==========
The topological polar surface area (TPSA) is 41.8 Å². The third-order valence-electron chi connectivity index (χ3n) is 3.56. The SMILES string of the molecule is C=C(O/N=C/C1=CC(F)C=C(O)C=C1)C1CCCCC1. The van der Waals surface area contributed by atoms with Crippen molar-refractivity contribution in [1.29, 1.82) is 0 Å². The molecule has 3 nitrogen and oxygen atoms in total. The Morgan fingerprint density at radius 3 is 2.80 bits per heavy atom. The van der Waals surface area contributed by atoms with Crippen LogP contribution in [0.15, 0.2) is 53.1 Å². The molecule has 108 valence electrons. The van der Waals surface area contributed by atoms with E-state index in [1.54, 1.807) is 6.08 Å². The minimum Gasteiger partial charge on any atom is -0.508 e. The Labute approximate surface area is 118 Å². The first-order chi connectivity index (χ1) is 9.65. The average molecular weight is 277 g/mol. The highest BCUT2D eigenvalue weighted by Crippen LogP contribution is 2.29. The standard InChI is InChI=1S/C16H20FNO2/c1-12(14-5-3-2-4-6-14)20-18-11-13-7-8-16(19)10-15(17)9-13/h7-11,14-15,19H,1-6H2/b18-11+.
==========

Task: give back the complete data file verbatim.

The topological polar surface area (TPSA) is 41.8 Å². The third-order valence-electron chi connectivity index (χ3n) is 3.56. The SMILES string of the molecule is C=C(O/N=C/C1=CC(F)C=C(O)C=C1)C1CCCCC1. The van der Waals surface area contributed by atoms with Crippen molar-refractivity contribution in [1.29, 1.82) is 0 Å². The molecule has 3 nitrogen and oxygen atoms in total. The Morgan fingerprint density at radius 3 is 2.80 bits per heavy atom. The van der Waals surface area contributed by atoms with Crippen LogP contribution in [0.15, 0.2) is 53.1 Å². The molecule has 108 valence electrons. The van der Waals surface area contributed by atoms with E-state index in [1.54, 1.807) is 6.08 Å². The minimum Gasteiger partial charge on any atom is -0.508 e. The Labute approximate surface area is 118 Å². The first-order chi connectivity index (χ1) is 9.65. The average molecular weight is 277 g/mol. The highest BCUT2D eigenvalue weighted by Crippen LogP contribution is 2.29. The standard InChI is InChI=1S/C16H20FNO2/c1-12(14-5-3-2-4-6-14)20-18-11-13-7-8-16(19)10-15(17)9-13/h7-11,14-15,19H,1-6H2/b18-11+.